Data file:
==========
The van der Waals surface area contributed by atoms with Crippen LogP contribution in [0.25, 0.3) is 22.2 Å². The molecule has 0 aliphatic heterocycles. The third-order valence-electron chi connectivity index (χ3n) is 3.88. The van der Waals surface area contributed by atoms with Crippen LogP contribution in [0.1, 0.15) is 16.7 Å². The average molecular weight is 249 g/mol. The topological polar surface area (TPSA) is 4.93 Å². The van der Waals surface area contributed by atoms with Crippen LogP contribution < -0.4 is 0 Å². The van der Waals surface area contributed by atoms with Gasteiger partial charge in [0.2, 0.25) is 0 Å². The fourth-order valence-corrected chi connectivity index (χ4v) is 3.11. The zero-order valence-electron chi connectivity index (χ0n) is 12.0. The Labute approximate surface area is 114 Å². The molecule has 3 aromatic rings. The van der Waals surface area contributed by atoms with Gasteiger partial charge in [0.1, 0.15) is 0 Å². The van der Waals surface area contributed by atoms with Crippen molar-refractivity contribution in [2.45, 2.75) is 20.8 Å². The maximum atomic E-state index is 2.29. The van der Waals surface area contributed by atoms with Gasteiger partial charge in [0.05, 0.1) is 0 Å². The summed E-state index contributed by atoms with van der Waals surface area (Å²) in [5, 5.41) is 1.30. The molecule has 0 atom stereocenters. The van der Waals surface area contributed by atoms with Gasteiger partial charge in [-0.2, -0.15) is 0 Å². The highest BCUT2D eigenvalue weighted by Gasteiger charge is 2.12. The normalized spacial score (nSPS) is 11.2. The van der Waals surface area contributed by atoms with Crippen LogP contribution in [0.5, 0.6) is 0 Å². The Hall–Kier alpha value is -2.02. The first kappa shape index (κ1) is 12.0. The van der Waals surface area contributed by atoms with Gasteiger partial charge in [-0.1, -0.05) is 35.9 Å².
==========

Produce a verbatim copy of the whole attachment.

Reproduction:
The van der Waals surface area contributed by atoms with Crippen LogP contribution in [0.25, 0.3) is 22.2 Å². The molecule has 0 aliphatic heterocycles. The third-order valence-electron chi connectivity index (χ3n) is 3.88. The van der Waals surface area contributed by atoms with Crippen LogP contribution in [0.1, 0.15) is 16.7 Å². The average molecular weight is 249 g/mol. The topological polar surface area (TPSA) is 4.93 Å². The van der Waals surface area contributed by atoms with Crippen LogP contribution < -0.4 is 0 Å². The van der Waals surface area contributed by atoms with Gasteiger partial charge in [0.2, 0.25) is 0 Å². The fourth-order valence-corrected chi connectivity index (χ4v) is 3.11. The zero-order valence-electron chi connectivity index (χ0n) is 12.0. The Labute approximate surface area is 114 Å². The molecule has 3 aromatic rings. The van der Waals surface area contributed by atoms with Gasteiger partial charge in [0.1, 0.15) is 0 Å². The van der Waals surface area contributed by atoms with Crippen molar-refractivity contribution in [2.45, 2.75) is 20.8 Å². The maximum atomic E-state index is 2.29. The van der Waals surface area contributed by atoms with Gasteiger partial charge in [0.05, 0.1) is 0 Å². The summed E-state index contributed by atoms with van der Waals surface area (Å²) in [5, 5.41) is 1.30. The molecule has 0 atom stereocenters. The van der Waals surface area contributed by atoms with Gasteiger partial charge in [-0.2, -0.15) is 0 Å². The highest BCUT2D eigenvalue weighted by Gasteiger charge is 2.12. The normalized spacial score (nSPS) is 11.2. The van der Waals surface area contributed by atoms with Crippen LogP contribution in [0.5, 0.6) is 0 Å². The Hall–Kier alpha value is -2.02. The first kappa shape index (κ1) is 12.0. The van der Waals surface area contributed by atoms with Gasteiger partial charge in [-0.1, -0.05) is 35.9 Å².